Tuesday, 4 March 2014

Django Unchained

In nineteenth century Texas, an eccentric German traveller buys a slave to assist in finding a band of outlaws. Django is amazed to find a mentor in Schultz, and the men continue as partners before setting out on a mission to rescue Django's wife from slavers in Mississippi.  I can't explain why I hadn't yet seen Django Unchained - any trepidation about Tarantino films always seems to melt away in enjoyment from about the second frame, and this is no exception.

The ultimate blaxploitation western thriller buddy movie, Django Unchained might be ridiculously long, but because it's equal parts sheer joy, comedic over-dramatisation, and schlock horror, it's hard to mind much.  In his usual mocking tone, Tarantino manages to censure the violence of slavery and the mindset of pro-slavers, even as his hero commits atrocities in the name of freedom.

It's not possible to separate Tarantino from the beautifully stylised gore which immerses his films - and perhaps now no one would want to - but it's worth noting he has also become a master of cinematic beauty, frequently collaborating with the same production designers and cinematographers to turn out increasingly incredible images.  The detailed mis-en-scène, matched with spot-on dialogue and enthusiastically motivated performances from all cast, makes for touches of absolute brilliance and ensures you always know whose film you're watching.

Django Unchained is another well-realised entertainment piece from one of America's greatest auteurs, who's obviously telling us we ain't seen nothin' yet.

Though a hard-core Tarantino fan may find it seriously lacking in violence, Blazing Saddles addresses serious issues of racism and corruption with a similar style of over-the-top silliness. This is an heroic tale of a newly appointed Sheriff encouraging townsfolk who'd be happy to lynch him to stand up against a corrupt railways mogul, instead.

Thursday, 27 February 2014


In the not-too-distant future, Theodore Twombley is an endearingly awkward office worker, still suffering the effects of his marriage breakup. An early adopter of a new operating system for his devices, he soon falls in love with Her - his personal Artificial Intelligence, which has named itself Samantha.

The concept may seem at first glance to walk a fine line between intriguing and off-putting - but it is brilliantly well executed in this examination of relationships, loyalty, and love between friends, confidants and lovers. From Spike Jonze's offbeat but somehow perfectly real script, to the careful, beautiful production design, Her is original to the nth degree.

By turns joyously funny, gauzily romantic and achingly lonely, the stellar performances and barely-there camera take us directly into the the heart of the story, in a world complete down to the last detail.

A meditation on communication and humanity in an advanced technological world, Her is a strange mixture of isolation and melancholic humour, yet it not only works, but somehow leaves you filled with hope for the future. A modern masterpiece.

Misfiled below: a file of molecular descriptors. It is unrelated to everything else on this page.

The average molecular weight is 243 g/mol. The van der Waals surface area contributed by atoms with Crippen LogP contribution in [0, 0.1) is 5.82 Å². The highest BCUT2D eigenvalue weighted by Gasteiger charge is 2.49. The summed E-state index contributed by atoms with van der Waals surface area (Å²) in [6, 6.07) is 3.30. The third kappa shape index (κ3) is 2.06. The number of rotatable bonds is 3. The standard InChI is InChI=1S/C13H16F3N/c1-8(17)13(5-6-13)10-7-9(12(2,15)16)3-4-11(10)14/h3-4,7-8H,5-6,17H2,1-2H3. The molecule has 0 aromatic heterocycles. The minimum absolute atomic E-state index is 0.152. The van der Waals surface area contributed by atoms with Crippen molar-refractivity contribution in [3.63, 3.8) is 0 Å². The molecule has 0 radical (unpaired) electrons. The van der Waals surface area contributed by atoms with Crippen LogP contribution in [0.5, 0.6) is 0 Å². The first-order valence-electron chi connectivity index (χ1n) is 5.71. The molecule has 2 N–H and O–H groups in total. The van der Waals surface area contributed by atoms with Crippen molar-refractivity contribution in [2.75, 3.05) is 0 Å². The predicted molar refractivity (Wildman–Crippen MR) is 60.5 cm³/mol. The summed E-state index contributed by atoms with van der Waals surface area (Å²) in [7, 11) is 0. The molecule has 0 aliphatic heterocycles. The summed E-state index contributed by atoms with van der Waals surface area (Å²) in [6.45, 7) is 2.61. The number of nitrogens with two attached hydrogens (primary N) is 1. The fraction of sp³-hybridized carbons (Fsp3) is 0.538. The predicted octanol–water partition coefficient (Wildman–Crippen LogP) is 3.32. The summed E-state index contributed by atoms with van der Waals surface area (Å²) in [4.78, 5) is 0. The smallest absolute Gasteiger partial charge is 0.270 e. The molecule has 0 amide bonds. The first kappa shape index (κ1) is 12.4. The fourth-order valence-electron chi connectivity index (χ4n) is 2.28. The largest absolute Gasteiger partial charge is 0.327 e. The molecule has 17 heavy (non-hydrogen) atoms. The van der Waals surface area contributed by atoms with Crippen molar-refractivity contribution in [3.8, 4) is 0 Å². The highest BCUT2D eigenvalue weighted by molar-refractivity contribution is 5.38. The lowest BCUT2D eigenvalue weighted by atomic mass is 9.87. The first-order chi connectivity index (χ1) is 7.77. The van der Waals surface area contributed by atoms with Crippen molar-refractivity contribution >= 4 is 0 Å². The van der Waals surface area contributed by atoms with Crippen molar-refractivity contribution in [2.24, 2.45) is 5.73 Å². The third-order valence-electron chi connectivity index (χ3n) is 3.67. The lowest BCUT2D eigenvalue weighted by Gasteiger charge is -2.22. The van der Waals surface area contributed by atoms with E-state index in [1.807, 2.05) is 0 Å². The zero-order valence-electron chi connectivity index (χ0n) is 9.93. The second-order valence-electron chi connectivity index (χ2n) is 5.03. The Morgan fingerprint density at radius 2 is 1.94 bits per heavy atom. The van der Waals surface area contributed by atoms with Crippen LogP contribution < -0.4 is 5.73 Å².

Also featuring a future-Earth, themes of isolation and re-growth, and an unexpected but wonderful AI romance, is WALL-E, the tale of a broken Earth's deserted robot caretaker meeting an inter-galactic probe. If you haven't seen this breathtakingly beautiful, Oscar-winning animation, hie you to your nearest on-/offline video store!

Wednesday, 26 February 2014

Meek's Cutoff (2010)

Directed by Kelly Reichardt 

Written by Jonathan Raymond

Stephen Meek is guiding three couples across wild, untamed and unmapped Oregon in 1845, the earliest days of westward expansion.  When we meet them, the disillusioned settlers are wondering whether Meek is lost, or if he lied to them in claiming his alternative route, Meek's Cutoff, would be more direct and safer from Indian attack than the valleys of the Oregon Trail.

Deliberately joining the wagons in the midst of their journey and leaving before they arrive at any destination, this isn't some Hollywood story of triumphant pioneers overcoming hardship.  Instead, Meek's Cutoff is a slow examination of trust and betrayal in people on the edge of reason, trapped in an inhospitable, alien landscape, filled with fear and doubtful as to whether they'll survive.

I imagine this was a film to have seen in the cinema, where the big screen and enforced stillness would have aided the subtle, low contrast, lingering shots and creeping feeling of isolation - despite the chosen 4:3 aspect ratio no longer being considered truly cinematic by most audiences.  Unfortunately in this case, translation to a smaller screen meant a loss of detail and immediacy, and for me, a tendency to fall out of the film too easily.

In a way, Meek's Cutoff is a brilliant behind the scenes B-roll of pioneer journeys - a realistic portrayal of the privations undergone on the incomprehensibly arduous wagon trains, but as a contemplative look at complex human emotions and loyalties, I felt a little under-directed, a little lost.  It's entirely possible that was the point.

Also based on a true story, Into the Wild examines a completely different pioneer spirit: an American college graduate in the early 1990s who removed himself from society and disappeared into the wilds of Alaska. His attempt to throw off modern societal constructs and live his own way are thought-provoking, the film (reviewed on this blog here,) is beautifully made, and still haunts me.